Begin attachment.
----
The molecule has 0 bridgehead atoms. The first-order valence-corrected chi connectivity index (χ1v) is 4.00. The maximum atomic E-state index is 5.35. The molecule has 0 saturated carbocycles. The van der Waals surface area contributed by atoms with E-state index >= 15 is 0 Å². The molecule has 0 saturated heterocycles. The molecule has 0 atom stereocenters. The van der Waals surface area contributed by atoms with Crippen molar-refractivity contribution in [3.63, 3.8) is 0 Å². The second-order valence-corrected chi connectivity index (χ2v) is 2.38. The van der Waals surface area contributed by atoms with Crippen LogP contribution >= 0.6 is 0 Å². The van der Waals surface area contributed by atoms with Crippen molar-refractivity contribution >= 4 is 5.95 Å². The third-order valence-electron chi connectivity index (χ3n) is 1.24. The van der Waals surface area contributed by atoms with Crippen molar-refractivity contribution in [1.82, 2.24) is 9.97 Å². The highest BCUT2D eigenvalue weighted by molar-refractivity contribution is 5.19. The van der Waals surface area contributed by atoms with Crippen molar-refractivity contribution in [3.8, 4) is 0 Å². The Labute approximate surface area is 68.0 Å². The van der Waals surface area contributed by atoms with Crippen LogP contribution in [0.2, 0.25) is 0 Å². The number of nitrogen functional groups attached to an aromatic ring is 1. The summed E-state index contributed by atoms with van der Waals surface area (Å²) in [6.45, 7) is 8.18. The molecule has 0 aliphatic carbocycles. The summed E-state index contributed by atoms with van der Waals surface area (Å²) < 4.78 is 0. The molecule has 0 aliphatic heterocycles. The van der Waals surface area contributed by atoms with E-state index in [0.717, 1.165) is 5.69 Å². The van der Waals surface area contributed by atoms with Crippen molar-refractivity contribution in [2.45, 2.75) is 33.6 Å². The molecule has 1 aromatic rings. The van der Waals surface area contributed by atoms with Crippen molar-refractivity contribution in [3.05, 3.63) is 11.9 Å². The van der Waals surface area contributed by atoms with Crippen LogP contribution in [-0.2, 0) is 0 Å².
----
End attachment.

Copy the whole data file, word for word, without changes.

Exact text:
The molecule has 0 bridgehead atoms. The first-order valence-corrected chi connectivity index (χ1v) is 4.00. The maximum atomic E-state index is 5.35. The molecule has 0 saturated carbocycles. The van der Waals surface area contributed by atoms with E-state index >= 15 is 0 Å². The molecule has 0 saturated heterocycles. The molecule has 0 atom stereocenters. The van der Waals surface area contributed by atoms with Crippen molar-refractivity contribution in [3.63, 3.8) is 0 Å². The second-order valence-corrected chi connectivity index (χ2v) is 2.38. The van der Waals surface area contributed by atoms with Crippen LogP contribution >= 0.6 is 0 Å². The van der Waals surface area contributed by atoms with Crippen molar-refractivity contribution >= 4 is 5.95 Å². The third-order valence-electron chi connectivity index (χ3n) is 1.24. The van der Waals surface area contributed by atoms with Crippen molar-refractivity contribution in [1.82, 2.24) is 9.97 Å². The highest BCUT2D eigenvalue weighted by molar-refractivity contribution is 5.19. The van der Waals surface area contributed by atoms with Crippen molar-refractivity contribution in [3.8, 4) is 0 Å². The Labute approximate surface area is 68.0 Å². The van der Waals surface area contributed by atoms with Crippen LogP contribution in [0.2, 0.25) is 0 Å². The number of nitrogen functional groups attached to an aromatic ring is 1. The summed E-state index contributed by atoms with van der Waals surface area (Å²) in [6.45, 7) is 8.18. The molecule has 0 aliphatic carbocycles. The summed E-state index contributed by atoms with van der Waals surface area (Å²) < 4.78 is 0. The molecule has 0 aliphatic heterocycles. The van der Waals surface area contributed by atoms with E-state index in [0.717, 1.165) is 5.69 Å². The van der Waals surface area contributed by atoms with Crippen molar-refractivity contribution in [2.45, 2.75) is 33.6 Å². The molecule has 1 aromatic rings. The van der Waals surface area contributed by atoms with Crippen molar-refractivity contribution in [3.05, 3.63) is 11.9 Å². The van der Waals surface area contributed by atoms with Crippen LogP contribution in [-0.2, 0) is 0 Å².